The US Department of Energy (DOE) has announced plans to award up to US$80 million for a six-year project to design, build, and operate a 10-MWe supercritical carbon dioxide (sCO2) pilot plant test facility in San Antonio, Texas.
The project will be managed by a team led by the Gas Technology Institute (GTI), Southwest Research Institute® (SwRI®), and General Electric Global Research (GE-GR).
The new facility will support the future commercialisation of sCO2 Brayton cycle energy conversion systems by testing the potential energy efficiency and cost benefits of this technology.
“Supercritical CO2 power systems have the potential to improve the efficiency and reduce the size of future power plants significantly. Smaller size and increased efficiency can lead to lower costs and fewer greenhouse gas emissions,” said Franklin Orr, DOE’s Under Secretary for Science and Energy. “The selection of this test facility will help to further our nation’s climate goals by bringing us one step closer to deploying this exciting technology on a commercial scale.”
Currently, no commercially-feasible sCO2 facility exists for high temperature and high-efficiency system testing. The 10-MWe test facility could serve as an opportunity to mature the sCO2 power cycles at the pilot-scale, bringing it one step closer to commercialisation.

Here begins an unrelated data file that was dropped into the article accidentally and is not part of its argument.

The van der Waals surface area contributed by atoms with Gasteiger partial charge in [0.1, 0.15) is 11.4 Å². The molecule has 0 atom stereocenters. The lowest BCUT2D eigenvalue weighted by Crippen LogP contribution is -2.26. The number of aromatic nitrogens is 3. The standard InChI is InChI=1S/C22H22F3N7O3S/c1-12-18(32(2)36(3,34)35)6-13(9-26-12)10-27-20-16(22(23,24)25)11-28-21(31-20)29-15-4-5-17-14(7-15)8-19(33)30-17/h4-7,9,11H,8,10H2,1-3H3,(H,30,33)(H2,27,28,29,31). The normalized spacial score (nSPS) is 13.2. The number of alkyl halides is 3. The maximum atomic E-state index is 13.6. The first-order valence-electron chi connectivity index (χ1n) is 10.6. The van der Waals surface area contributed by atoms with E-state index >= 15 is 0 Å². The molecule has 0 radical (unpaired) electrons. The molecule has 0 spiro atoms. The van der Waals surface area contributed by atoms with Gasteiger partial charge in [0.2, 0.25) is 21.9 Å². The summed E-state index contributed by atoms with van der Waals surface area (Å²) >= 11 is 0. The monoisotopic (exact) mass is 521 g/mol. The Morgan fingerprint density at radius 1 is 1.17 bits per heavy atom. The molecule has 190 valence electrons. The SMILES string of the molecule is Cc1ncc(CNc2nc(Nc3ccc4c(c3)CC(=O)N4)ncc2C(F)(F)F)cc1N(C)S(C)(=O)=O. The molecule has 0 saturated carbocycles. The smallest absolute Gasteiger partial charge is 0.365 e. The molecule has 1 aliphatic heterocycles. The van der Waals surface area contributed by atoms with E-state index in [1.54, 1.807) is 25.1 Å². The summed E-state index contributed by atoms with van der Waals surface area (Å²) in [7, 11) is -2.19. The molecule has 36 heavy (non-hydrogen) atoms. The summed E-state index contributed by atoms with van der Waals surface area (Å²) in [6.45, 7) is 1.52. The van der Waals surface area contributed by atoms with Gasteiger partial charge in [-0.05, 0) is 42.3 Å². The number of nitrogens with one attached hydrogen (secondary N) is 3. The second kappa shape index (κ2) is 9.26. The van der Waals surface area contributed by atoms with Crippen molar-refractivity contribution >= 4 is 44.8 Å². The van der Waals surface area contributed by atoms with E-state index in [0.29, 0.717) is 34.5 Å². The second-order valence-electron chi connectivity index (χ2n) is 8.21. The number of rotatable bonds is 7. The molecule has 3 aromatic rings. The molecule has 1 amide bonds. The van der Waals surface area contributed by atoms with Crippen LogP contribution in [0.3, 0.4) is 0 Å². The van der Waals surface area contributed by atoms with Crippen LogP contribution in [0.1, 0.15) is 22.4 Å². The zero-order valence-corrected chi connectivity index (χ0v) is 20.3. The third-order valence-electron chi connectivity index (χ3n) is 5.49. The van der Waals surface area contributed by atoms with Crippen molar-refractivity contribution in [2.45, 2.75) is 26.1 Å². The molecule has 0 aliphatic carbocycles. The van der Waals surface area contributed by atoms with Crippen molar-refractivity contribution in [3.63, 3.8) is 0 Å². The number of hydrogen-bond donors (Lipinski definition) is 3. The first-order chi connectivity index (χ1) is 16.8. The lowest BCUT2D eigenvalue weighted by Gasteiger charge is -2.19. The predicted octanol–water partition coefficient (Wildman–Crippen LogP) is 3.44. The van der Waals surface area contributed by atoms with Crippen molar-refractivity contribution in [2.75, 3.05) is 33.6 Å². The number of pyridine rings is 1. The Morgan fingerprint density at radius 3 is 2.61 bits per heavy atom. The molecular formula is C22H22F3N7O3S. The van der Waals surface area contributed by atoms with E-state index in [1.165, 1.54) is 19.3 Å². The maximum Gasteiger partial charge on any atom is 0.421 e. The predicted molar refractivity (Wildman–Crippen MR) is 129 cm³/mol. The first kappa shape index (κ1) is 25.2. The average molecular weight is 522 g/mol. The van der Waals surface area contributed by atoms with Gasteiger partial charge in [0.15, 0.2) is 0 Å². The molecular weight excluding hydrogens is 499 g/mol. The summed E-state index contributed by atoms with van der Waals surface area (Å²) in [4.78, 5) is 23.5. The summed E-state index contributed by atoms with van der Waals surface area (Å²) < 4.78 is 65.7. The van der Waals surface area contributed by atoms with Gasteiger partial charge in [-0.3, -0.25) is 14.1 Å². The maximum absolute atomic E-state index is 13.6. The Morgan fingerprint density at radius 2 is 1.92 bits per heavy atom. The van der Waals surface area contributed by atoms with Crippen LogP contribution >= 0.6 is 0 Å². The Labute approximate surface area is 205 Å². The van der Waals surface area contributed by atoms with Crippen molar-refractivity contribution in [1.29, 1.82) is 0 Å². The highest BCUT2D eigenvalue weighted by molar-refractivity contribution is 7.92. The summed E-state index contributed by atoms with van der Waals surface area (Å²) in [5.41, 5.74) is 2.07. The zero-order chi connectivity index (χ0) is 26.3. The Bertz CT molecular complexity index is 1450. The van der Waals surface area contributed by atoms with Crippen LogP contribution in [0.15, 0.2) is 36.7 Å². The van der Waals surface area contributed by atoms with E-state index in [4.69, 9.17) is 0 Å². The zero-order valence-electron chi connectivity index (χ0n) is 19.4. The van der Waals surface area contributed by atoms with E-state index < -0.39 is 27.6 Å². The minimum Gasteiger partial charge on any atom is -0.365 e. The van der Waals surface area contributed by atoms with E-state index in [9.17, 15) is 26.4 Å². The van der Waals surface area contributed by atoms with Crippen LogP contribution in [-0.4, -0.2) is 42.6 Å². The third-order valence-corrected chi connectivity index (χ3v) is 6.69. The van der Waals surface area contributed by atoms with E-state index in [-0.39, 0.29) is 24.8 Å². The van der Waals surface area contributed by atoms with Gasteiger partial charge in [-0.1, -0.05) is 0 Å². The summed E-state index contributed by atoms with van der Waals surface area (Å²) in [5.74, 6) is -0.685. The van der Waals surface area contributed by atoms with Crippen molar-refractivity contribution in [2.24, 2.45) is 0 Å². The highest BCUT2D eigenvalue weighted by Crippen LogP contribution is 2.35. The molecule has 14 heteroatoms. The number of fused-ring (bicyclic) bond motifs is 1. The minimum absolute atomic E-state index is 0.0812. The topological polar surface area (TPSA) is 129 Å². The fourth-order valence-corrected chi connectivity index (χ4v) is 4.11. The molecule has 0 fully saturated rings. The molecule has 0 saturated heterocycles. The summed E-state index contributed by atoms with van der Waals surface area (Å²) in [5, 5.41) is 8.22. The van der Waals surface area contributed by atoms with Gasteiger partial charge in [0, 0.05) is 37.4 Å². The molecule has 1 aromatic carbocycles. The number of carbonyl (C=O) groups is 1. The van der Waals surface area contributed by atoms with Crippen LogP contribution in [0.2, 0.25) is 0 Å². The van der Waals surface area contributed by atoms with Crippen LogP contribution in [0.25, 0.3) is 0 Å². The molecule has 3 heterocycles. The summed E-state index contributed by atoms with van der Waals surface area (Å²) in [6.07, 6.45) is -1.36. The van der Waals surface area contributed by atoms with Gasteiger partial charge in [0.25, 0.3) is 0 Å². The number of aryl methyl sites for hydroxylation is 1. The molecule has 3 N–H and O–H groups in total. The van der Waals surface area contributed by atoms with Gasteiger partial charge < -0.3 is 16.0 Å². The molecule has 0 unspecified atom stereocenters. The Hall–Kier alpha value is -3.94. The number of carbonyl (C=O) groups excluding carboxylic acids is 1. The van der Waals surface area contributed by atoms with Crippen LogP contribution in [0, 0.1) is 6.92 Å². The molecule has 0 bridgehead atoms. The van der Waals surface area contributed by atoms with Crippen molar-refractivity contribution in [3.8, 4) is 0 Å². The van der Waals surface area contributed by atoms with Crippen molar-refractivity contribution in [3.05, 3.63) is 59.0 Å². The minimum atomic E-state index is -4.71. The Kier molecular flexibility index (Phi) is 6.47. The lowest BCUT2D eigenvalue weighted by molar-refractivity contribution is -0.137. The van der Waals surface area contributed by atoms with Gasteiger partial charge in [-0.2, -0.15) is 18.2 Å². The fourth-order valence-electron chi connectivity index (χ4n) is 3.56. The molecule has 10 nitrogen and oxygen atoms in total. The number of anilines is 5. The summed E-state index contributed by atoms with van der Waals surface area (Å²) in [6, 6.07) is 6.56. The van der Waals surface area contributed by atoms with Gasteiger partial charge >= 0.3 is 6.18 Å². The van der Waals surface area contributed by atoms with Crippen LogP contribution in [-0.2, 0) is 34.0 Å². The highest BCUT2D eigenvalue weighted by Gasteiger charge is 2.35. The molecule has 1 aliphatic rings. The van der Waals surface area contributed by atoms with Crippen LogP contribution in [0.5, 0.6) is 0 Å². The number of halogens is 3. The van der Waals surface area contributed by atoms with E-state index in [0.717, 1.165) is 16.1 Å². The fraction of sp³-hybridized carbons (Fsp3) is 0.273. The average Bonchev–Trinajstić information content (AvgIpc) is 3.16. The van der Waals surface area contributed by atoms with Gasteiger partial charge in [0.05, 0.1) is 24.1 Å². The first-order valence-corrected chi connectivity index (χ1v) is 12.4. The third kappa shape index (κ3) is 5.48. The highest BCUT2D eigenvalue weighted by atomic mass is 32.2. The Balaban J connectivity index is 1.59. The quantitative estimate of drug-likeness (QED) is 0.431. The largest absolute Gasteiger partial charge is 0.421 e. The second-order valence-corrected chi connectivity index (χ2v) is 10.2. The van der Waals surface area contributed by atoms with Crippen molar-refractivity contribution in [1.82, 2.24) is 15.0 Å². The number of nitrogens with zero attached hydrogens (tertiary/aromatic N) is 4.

The information generated through this project has the potential to inform scale-ups for larger scale demonstrations in the future. While sCO2 technology has been proven in a lab setting, this pilot project will provide important data on potential challenges of operating it on a larger scale.
For more information, click here.
Read the article online at: https://www.worldcoal.com/power/18102016/doe-announces-us80-million-investment/
You might also like
Contango Holdings has released an update on its Lubu Coal Project, including a report that its wash plant has arrived on site, with its surface miner and laboratory on the way.